The security tension between the Directorate of Intelligence and Security Services (DISS) and Tourism Intelligence Services played itself in Parliament on Thursday and Friday parliamentary debates. The Minister of Environment, Natural Resources Conservation Tshekedi Khama vented out his frustration on how the DISS is always favoured ahead of his ministry’s needs. In his response to the debate on his ministry’s budget, Minister Khama decried that they are unable to compensate farmers because of shortage of funds while the Ministry of Finance and Economic Development easily approves supplementary funding for DISS. The outspoken and militant Minister Khama said the country has its priorities wrong if they consider computers more valuable than human life. “We have people who have their relatives killed by wild animals while others have their crops destroyed. We are failing to compensate them due to lack of funds, yet we can splash over P15 million into DISS coffers,” he hit out, adding that it is totally wrong. Minister Khama said over the years they have asked for supplementary funds to compensate people whose livelihood were disrupted by the wild animals but were told there was no money yet government has the audacity to give money to DISS with ease. “What are we saying to Batswana out there, we don’t value their lives,” he asked rhetorically. The Minister of Infrastructure and Housing Development Nonofho Molefhi interjected, saying it was wrong for Minister Khama to say that government was against the preservation of human life. “Unfortunately, I don’t agree with you because it is clear that computers have been prioritised over human life,” Khama fired back at Molefhi. DISS has required an additional P15.5 million to honour invoices for maintenance of computer systems. “The BOT50 celebrations called for tightened security and this resulted in increased number of hours used by the Directorate’s computer systems, hence the request for additional funding as there was urgent need to service these systems,” said Molefhi, who was the acting Minister of Finance and Economic Development. Molefhi called on Minister Khama to also set his priorities right, instead of protesting against availing of funds to DISS.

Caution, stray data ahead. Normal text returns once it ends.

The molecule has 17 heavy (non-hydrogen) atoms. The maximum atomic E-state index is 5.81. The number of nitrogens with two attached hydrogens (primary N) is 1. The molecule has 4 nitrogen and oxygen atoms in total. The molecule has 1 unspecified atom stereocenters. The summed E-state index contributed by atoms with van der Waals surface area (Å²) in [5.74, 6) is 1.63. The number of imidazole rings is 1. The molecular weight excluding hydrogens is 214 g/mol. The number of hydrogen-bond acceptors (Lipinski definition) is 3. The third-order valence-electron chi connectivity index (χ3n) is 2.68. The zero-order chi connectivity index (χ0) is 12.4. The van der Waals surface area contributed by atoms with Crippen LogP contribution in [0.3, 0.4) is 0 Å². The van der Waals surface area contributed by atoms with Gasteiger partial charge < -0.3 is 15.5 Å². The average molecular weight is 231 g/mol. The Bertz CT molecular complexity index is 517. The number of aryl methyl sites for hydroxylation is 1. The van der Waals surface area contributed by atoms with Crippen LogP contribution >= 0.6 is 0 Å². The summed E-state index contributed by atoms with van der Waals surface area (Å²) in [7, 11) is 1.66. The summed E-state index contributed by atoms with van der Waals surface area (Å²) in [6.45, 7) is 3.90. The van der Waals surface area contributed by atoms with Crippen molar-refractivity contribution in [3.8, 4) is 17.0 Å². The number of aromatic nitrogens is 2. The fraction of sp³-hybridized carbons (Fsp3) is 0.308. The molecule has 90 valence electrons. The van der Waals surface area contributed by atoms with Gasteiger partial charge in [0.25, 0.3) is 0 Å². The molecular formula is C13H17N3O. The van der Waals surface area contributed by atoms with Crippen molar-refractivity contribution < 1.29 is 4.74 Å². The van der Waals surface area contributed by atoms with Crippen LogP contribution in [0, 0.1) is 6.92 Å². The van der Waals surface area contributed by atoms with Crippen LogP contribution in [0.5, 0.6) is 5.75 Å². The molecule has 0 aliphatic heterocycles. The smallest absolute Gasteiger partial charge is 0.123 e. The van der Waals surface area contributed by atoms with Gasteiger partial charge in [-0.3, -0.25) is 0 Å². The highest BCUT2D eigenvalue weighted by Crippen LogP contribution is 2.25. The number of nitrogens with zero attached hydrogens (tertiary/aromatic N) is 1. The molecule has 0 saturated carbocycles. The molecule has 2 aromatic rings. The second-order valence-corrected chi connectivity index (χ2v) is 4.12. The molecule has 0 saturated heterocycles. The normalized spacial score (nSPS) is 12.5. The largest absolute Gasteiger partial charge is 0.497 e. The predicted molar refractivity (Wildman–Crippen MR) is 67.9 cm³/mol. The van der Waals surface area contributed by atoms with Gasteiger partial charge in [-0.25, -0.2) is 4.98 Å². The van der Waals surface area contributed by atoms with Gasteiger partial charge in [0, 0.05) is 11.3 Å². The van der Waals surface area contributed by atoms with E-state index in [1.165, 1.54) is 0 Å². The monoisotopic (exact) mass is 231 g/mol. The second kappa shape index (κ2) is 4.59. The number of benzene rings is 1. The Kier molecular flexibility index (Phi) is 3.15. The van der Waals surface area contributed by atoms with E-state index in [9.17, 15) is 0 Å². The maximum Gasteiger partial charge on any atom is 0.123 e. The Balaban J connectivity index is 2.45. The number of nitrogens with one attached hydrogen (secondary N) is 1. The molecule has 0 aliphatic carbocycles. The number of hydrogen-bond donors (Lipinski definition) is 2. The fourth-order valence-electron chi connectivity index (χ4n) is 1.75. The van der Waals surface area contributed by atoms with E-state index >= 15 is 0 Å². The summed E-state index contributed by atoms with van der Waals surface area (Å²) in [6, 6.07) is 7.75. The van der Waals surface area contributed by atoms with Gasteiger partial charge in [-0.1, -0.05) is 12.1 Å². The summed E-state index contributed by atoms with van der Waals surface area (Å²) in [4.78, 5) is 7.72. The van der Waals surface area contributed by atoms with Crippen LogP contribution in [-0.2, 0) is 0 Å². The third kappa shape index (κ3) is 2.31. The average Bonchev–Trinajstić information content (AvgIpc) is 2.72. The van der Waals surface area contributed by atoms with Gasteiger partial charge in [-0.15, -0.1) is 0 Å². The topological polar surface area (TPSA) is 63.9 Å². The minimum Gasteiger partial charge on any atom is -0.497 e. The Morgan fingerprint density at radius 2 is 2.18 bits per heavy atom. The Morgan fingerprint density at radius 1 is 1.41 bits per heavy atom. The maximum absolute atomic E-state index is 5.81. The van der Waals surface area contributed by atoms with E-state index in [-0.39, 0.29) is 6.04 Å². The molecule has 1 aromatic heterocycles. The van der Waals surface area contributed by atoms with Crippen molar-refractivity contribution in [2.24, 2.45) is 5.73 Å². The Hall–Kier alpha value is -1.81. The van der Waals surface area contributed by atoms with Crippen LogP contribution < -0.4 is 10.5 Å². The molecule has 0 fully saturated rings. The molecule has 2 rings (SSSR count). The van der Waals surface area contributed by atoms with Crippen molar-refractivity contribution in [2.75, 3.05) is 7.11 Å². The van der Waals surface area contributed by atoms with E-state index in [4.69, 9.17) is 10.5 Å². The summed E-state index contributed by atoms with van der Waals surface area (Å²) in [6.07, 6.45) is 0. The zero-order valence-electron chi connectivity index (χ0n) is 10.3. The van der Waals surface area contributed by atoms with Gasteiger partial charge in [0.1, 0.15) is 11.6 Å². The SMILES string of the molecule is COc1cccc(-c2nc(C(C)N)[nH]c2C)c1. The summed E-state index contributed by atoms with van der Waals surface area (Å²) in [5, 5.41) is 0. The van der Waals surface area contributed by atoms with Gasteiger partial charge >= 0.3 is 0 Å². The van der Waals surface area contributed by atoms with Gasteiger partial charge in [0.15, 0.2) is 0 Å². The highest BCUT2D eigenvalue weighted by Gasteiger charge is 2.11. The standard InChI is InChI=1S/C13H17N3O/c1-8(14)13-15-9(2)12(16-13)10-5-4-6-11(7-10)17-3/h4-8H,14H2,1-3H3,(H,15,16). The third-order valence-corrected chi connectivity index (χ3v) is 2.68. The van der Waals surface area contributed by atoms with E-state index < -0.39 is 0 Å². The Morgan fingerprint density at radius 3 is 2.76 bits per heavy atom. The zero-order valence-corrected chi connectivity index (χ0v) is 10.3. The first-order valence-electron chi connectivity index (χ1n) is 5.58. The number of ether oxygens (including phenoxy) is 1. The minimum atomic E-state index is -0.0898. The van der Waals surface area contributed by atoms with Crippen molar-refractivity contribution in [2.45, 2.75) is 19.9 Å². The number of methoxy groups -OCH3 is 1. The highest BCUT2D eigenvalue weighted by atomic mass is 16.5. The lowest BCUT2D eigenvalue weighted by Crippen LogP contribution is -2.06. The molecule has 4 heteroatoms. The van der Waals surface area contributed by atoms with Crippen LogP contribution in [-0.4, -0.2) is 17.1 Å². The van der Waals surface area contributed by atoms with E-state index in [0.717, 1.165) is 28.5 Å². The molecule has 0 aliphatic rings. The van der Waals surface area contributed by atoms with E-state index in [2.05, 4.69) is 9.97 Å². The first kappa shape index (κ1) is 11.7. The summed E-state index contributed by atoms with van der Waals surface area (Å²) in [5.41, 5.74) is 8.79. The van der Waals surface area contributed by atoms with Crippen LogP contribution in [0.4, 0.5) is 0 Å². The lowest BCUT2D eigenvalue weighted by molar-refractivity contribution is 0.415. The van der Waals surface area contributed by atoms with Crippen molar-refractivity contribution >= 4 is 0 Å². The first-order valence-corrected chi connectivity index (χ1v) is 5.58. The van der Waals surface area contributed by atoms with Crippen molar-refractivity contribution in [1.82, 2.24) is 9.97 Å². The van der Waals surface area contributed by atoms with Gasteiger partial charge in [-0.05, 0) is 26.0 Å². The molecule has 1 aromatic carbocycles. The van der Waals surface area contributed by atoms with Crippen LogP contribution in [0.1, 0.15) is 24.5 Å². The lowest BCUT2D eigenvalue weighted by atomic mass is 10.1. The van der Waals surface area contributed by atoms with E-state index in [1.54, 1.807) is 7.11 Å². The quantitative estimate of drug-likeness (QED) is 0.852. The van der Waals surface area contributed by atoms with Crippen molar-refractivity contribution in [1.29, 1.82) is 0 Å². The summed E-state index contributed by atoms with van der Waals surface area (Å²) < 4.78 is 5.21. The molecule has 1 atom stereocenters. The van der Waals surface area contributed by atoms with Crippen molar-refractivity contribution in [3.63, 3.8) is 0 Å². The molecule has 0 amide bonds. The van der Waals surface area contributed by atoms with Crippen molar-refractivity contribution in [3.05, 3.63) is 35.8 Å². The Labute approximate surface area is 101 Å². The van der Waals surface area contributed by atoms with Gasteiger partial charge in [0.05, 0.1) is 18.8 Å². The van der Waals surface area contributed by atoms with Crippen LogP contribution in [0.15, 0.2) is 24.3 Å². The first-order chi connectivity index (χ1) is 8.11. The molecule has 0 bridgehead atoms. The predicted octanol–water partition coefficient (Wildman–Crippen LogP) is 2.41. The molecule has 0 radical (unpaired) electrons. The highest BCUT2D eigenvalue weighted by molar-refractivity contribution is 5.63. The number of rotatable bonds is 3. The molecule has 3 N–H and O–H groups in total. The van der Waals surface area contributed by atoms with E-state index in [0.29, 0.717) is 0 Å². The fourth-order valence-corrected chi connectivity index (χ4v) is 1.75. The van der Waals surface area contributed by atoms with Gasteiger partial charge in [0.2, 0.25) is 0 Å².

Where it all began
The tension between Minister Khama and DISS began when he formed the Tourism Intelligence Services (TIS) and started recruiting members of DISS as well as those from BDF Military Intelligence. He started by recruiting former Deputy Commander of BDF Major General Otisitswe Tiroyamodimo, appointing him Director of Wildlife and National Parks in 2015. Tiroyamodimo is senior to DISS Director General Isaac Kgosi in military ranking. The formation of TIS is said to have caused uneasiness among the BDF and DISS top brass as they felt the employees of Wildlife and National Parks were not allowed to carry weapons of war. DWNP, which recently procured an aircraft and have four Jabiru J430 aircrafts, is allegedly recruiting pilots from BDF into their department. According to Minister Khama, TIS was formed to help in anti-poaching and has praised it, saying it is more effective than all security agencies which are involved in anti-poaching. They have also procured eight helicopters that will be used for anti-poaching and some are currently in Maun and Kasane. DWNP is also building anti-poaching camps in Kasane, Maun and Kang. The design for the three camps which will each cost P70 million has already been completed and just awaiting construction. Recently former commander of the BDF ground forces who is also MP for Gabane/Mmankgodi Major General Pius Mokgware warned Minister Khama against forming a third military wing. “Let us not have a third army in Botswana through the Anti-Poaching Unit because I understand you have bought some weapons of war which can only be used by soldiers. Now if we arm people who belong to a union as per the Act, I think that is not good for this country,” warned Mokgware. There are some allegations that Minister Khama is using TIS to fight his political battles ahead of the retirement of his elder brother President Ian Khama’s term is coming to an end.